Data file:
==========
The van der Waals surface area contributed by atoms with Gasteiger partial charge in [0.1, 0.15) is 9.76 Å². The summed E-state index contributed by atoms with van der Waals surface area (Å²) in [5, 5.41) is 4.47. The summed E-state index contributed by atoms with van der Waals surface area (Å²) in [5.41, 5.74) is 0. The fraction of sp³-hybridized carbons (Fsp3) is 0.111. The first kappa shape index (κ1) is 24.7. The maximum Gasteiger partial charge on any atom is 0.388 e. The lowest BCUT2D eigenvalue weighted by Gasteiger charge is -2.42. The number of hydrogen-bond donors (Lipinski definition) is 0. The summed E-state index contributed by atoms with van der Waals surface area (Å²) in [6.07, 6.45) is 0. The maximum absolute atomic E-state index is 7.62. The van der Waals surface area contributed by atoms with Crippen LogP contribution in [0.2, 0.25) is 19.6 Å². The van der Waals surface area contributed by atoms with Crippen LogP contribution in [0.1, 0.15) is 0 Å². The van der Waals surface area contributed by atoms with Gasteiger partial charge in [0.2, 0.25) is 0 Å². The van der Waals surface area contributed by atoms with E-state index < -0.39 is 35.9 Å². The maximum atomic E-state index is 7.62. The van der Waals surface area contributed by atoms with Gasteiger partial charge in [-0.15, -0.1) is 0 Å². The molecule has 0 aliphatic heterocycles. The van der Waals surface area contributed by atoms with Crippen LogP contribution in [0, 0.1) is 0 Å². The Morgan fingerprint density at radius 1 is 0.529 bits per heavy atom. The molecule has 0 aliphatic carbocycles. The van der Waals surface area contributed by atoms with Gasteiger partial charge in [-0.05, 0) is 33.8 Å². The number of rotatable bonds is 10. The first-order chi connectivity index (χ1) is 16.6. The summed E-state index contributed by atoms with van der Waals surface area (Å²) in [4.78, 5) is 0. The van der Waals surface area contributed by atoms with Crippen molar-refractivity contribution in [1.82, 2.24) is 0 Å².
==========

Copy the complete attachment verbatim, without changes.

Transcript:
The van der Waals surface area contributed by atoms with Gasteiger partial charge in [0.1, 0.15) is 9.76 Å². The summed E-state index contributed by atoms with van der Waals surface area (Å²) in [5, 5.41) is 4.47. The summed E-state index contributed by atoms with van der Waals surface area (Å²) in [5.41, 5.74) is 0. The fraction of sp³-hybridized carbons (Fsp3) is 0.111. The first kappa shape index (κ1) is 24.7. The maximum Gasteiger partial charge on any atom is 0.388 e. The lowest BCUT2D eigenvalue weighted by Gasteiger charge is -2.42. The number of hydrogen-bond donors (Lipinski definition) is 0. The summed E-state index contributed by atoms with van der Waals surface area (Å²) in [6.07, 6.45) is 0. The maximum absolute atomic E-state index is 7.62. The van der Waals surface area contributed by atoms with Crippen LogP contribution in [0.2, 0.25) is 19.6 Å². The van der Waals surface area contributed by atoms with Crippen LogP contribution in [0.1, 0.15) is 0 Å². The van der Waals surface area contributed by atoms with Gasteiger partial charge in [0.2, 0.25) is 0 Å². The van der Waals surface area contributed by atoms with E-state index < -0.39 is 35.9 Å². The maximum atomic E-state index is 7.62. The van der Waals surface area contributed by atoms with Gasteiger partial charge in [-0.15, -0.1) is 0 Å². The molecule has 0 aliphatic heterocycles. The van der Waals surface area contributed by atoms with Crippen LogP contribution in [0, 0.1) is 0 Å². The Morgan fingerprint density at radius 1 is 0.529 bits per heavy atom. The molecule has 0 aliphatic carbocycles. The van der Waals surface area contributed by atoms with Gasteiger partial charge in [-0.05, 0) is 33.8 Å². The number of rotatable bonds is 10. The first-order chi connectivity index (χ1) is 16.6. The summed E-state index contributed by atoms with van der Waals surface area (Å²) in [4.78, 5) is 0. The van der Waals surface area contributed by atoms with Crippen molar-refractivity contribution in [1.82, 2.24) is 0 Å².